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UPDATE: Is Italy introducing a digital nomad visa?

The internet is awash with rumours that Italy is planning to follow in the footsteps of Portugal and Germany by introducing its own digital nomad visa. Are they true?

UPDATE: Is Italy introducing a digital nomad visa?
Is Italy planning to introduce a digital nomad visa? Photo by STEPHEN MATUREN / AFP

**Note: this article is no longer being updated. Find the latest news on this here.**

Social media groups and online forums have been abuzz in recent days with the news that Italy is introducing a digital nomad visa.

Such a visa would give remote workers from outside the European Union a far easier route to a new life in Italy than the current options available, which are only viable for a limited number of people – and so interest in the plan is understandably high.

READ ALSO: How to get an Italian work visa

But there has been no end of confusion about whether or not the visa has actually been approved and passed into Italian law.

Even many of the Italian legal experts The Local has spoken to over the past week have been uncertain about the status of the visa law – particularly as the final version of the decree text made no mention of it.

The digital nomad visa proposal was initially included in a draft decree, as a provision offering a specific visa for non-EU nomadi digitali “who carry out highly qualified work activities through the use of technological tools that allow them to work remotely, autonomously or for a company that is not resident in the territory of the Italian state.”

As reported in an earlier version of this article, Costanza Petreni, a senior immigration consultant at the immigration firm Mazzeschi, said the proposal made it all the way to the disegno di legge (bill) stage before disappearing from the final text published on January 27th – making it unclear whether the visa had been approved or not.

“The decree did not include the visa option we spoke about which was initially included in the bill,” Petreni clarified on Tuesday.

She confirmed that the visa option then made a reappearance under the conversion of the decree into law on March 28th

“Usually only minor amendments are applied”, at this stage, she explained, “however, the converted law included the visa option, which was ruled out in the published decree, after our interview”.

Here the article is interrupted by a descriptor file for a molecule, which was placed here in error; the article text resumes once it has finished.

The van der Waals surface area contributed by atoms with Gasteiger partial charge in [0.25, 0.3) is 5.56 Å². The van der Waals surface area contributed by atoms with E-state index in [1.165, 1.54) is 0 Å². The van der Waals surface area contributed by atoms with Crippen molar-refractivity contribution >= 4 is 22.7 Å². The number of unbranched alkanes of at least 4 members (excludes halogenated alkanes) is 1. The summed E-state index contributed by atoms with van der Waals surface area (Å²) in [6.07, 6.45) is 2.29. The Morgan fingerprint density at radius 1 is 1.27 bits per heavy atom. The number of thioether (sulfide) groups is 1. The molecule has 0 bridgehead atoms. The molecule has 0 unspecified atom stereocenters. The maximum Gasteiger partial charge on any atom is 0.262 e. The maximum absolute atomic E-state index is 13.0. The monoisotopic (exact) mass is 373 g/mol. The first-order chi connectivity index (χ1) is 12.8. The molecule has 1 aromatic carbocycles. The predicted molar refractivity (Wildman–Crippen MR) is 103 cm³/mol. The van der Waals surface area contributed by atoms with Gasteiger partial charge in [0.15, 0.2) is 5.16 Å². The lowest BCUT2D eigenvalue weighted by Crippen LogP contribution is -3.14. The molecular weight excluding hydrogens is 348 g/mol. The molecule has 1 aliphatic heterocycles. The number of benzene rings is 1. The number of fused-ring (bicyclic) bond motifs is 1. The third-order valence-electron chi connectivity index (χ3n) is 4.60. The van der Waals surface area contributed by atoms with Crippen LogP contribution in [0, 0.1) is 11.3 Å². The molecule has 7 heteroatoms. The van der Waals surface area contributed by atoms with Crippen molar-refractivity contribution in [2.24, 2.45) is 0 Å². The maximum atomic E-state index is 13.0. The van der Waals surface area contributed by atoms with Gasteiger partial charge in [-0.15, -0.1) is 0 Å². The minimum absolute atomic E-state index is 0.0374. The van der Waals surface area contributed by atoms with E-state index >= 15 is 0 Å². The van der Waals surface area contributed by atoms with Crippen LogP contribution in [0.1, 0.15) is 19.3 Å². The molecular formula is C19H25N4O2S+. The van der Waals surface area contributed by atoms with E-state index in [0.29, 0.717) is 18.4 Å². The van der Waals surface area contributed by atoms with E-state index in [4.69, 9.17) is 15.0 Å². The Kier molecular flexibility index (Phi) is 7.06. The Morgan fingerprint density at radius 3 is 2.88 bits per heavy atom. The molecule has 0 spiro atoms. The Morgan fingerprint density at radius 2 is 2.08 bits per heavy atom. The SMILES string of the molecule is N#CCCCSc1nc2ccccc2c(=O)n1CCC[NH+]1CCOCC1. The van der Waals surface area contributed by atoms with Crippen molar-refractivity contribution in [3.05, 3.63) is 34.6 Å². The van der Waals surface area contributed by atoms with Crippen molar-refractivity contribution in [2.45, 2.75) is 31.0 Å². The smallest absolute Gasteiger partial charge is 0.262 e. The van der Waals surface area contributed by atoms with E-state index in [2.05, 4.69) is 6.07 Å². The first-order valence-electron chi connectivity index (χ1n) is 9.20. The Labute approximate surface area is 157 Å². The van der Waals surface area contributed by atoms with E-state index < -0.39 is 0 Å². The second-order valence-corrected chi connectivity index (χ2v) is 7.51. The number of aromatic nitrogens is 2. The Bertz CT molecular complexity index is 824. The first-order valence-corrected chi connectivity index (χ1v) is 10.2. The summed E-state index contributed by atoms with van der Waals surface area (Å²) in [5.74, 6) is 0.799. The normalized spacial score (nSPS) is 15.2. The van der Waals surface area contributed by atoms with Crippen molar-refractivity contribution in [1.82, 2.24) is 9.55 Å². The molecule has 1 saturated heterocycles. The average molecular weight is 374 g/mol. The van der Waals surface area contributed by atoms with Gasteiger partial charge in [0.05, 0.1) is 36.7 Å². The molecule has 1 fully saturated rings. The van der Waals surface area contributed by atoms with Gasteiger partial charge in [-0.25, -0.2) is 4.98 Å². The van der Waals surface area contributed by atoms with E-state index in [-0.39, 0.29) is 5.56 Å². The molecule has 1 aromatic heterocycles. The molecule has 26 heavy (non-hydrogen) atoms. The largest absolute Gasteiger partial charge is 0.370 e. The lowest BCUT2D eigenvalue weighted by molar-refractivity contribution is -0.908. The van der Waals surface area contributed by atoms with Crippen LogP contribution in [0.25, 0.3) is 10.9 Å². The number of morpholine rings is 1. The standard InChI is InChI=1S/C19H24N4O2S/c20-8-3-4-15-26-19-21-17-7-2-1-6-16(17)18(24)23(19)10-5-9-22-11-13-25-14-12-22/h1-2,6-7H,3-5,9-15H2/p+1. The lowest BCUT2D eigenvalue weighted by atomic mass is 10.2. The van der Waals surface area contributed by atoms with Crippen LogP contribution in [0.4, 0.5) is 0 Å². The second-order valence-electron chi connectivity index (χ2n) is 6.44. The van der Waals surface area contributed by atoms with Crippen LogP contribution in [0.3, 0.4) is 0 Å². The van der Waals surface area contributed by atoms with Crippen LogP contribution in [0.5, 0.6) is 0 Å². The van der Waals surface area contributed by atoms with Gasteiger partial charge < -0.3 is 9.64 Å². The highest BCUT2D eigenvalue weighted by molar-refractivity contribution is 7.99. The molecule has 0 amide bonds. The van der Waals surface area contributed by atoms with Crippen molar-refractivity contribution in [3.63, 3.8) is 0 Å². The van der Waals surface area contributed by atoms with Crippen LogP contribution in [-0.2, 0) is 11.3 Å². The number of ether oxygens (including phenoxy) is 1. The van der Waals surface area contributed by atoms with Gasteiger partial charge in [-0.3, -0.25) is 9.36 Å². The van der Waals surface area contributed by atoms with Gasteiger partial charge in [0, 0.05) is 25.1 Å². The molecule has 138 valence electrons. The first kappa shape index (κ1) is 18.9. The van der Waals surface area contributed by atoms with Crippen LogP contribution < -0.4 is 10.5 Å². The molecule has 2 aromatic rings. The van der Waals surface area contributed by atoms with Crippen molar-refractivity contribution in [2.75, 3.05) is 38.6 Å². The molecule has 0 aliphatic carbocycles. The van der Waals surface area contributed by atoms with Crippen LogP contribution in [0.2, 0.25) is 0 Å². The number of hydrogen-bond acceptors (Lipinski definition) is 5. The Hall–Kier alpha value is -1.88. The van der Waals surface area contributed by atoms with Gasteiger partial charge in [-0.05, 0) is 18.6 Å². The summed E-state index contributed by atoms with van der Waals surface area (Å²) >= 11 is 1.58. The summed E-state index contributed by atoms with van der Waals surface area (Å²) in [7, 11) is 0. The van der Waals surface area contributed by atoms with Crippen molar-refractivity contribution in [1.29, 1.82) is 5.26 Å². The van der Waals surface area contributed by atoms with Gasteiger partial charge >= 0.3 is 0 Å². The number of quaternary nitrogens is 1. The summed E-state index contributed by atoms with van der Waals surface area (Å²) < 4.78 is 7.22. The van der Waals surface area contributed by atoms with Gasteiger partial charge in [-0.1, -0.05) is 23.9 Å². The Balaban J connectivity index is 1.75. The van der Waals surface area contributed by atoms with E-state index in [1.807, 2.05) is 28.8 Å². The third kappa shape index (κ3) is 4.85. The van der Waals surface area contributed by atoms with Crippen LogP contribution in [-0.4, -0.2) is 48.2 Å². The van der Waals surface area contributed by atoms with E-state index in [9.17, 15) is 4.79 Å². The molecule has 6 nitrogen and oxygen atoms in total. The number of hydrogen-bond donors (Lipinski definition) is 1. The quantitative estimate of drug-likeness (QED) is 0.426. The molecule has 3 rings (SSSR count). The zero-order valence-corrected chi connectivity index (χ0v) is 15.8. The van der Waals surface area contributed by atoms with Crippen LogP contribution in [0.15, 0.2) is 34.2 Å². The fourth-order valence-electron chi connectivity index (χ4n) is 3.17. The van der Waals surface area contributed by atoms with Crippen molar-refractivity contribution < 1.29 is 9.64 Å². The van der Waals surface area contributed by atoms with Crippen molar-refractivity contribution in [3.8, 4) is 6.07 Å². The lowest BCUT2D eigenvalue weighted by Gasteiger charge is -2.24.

This appears to mean that the digital nomad visa has in fact been approved and will become available – though none of the Italian legal professionals The Local spoke to on Tuesday were prepared to confirm this at the time of writing, with several immigration lawyers stating that they were still conducting reviews of the new decree.

If it is approved, the Italian government will need to publish another decree detailing the requirements and procedure for obtaining this type of visa – meaning it could still be a while until we know how it works and how to apply.

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IMMIGRATION

EXPLAINED: What are the main obstacles to finding a job when moving to an EU country?

Moving to another country is never easy, as it requires going through cultural changes and administrative formalities. It can be even more complicated when looking for a job.

EXPLAINED: What are the main obstacles to finding a job when moving to an EU country?

According to new data released by the EU statistical office, Eurostat, the knowledge of the national language and the recognition of professional qualifications are the two most common obstacles experienced by foreign-born people in finding a ‘suitable’ job in countries of the European Union.

Overall, about a quarter of people born outside the EU who had experience in working or looking for work in the bloc reported some difficulties getting a ‘suitable’ job for level of education (without considering the field of expertise or previous experience).

The Eurostat analysis shows that the situation is better for EU citizens moving within the bloc. But there are major differences depending on countries and gender.

Life can be more difficult for women

In 2021, 13.2 percent of men and 20.3 percent of women born in another European Union country reported obstacles in getting a suitable job in the EU place of residence.